It was a profoundly poignant image: Thirty to 40 teens huddled together in a small dark room, their downturned faces illuminated by cellphones as they learned about an active shooter prowling their school.
Via news apps, these survivors of Wednesday’s murderous rampage at a Parkland, Florida, high school, where 17 were killed and 15 injured, watched news develop in real time as the horror was occurring just a short walk away.
Their virtual distance from the shooter was probably little comfort when the inconceivable might still happen. A locked door is no barrier to a semi-automatic weapon.
While brothers, sisters, friends and teachers were out there, possibly being shot, this group stared helplessly, mesmerized by the gruesome reality show playing out on their screens.
Nearly every news report mentioned the instant-replay aspect of what transpired. “Thoughts and prayers” fell uselessly upon ears deafened by gunshot and hearts numb to their meaning.
The same debates followed the same questions: What will it take? How many children have to die before “they” do something? I’ve written this column before.
But in a disconcerting new twist, the student survivors at Marjory Stoneman Douglas High School almost seemed to be performing in their media appearances. Like well-rehearsed actors, they seemed to know their moves, what to say, how to speak to the camera.
It was spooky listening to some of them, so articulate and calm in the aftermath of such carnage. Their reactions seemed more studied than real.
But why wouldn’t students adept at drills and color-coded alerts have a few bullet points in mind, just in case a gunman showed up at school one day?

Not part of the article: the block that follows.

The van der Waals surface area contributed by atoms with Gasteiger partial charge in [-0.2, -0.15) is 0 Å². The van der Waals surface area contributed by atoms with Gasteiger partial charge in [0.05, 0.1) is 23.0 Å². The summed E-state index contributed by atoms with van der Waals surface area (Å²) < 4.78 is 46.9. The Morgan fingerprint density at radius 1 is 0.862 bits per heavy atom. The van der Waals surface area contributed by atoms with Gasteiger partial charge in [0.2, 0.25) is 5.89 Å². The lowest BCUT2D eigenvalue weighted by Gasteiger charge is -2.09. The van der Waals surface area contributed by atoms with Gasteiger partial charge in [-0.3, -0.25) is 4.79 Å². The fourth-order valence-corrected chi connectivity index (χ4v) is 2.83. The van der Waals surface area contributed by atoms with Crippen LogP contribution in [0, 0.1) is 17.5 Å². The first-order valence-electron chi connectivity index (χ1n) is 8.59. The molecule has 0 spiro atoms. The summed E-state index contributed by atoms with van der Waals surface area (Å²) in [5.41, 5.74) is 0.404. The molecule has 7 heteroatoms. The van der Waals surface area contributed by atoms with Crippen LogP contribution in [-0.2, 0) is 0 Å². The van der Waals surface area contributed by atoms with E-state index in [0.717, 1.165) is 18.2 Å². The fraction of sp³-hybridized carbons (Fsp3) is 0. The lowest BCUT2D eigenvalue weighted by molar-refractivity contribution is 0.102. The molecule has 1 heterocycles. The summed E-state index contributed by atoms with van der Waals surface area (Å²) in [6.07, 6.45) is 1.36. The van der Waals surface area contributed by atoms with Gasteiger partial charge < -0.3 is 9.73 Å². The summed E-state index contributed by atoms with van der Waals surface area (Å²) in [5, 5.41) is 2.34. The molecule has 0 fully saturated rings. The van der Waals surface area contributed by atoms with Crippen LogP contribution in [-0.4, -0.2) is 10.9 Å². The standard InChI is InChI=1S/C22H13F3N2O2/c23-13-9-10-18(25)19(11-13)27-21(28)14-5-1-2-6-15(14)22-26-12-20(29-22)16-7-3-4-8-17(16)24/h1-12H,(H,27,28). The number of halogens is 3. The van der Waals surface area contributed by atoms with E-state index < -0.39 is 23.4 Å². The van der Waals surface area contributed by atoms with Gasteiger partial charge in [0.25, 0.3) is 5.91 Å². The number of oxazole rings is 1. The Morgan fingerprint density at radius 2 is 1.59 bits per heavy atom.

David Hogg was a standout. A 17-year-old senior and school news director, Hogg happened to have been among the few dozen students stowed in the dark office earlier mentioned.
And somehow, he detached himself from the ongoing mayhem long enough to interview and record his fellow students about what they were experiencing and, in a scene worthy of a future teen cult movie, record their thoughts about gun policy.
When Hogg later appeared on camera, he spoke like a seasoned combat correspondent. Seemingly mature beyond his years, he looked straight into the camera and, speaking concisely, addressed the sad reality of our nation’s failure to put an end to gun violence.
“Ideas are great,” he intoned. “What we really need is action.”
Despite sounding more adult than many adults, Hogg was nonetheless keen to remind viewers that he isn’t really a grown-up. “We’re children,” he pleaded to the cameras. “You guys are the adults.” Indeed.
This calm, quick-witted kid is almost straight out of a novel. In my telling, he would go on to create and lead a movement that finally spurs serious gun reform in the U.S. and successfully lobbies Congress to designate the NRA as a terrorist organization.
He would become the first high-school journalist to receive a Pulitzer Prize in a new category – “Making News While Covering Breaking News” – launching him on a TV career. Something like that.
Hogg could be the change agent many in the reform movement have been waiting for. He may represent a generational, evolutionary reflex to the paralysis that began 19 years ago when two shooters killed 13 people at Columbine High School.
Hogg and his contemporaries have never known a world in which students, even first-graders, weren’t slaughtered at their desks. Sooner or later, someone was going to rise up as counterpoint to such evil.
Politicians don’t change or fix things until their constituents demand it – and every successful movement needs a charismatic leader. Might it take a youngster like Hogg to assume such a role?
It is altogether fitting, if somehow strange, that a child born into a media culture would think first to turn on his camera, the better to capture the faces of fear. Doubtless, no one trapped in a room while bullets are flying and friends are dying thinks there shouldn’t be enhanced gun control.
In the battle for sensible reform, the guy with the camera has the biggest gun of all.
Kathleen Parker is a Pulitzer Prize winning Washington Post columnist. Reach her by email at email@example.com.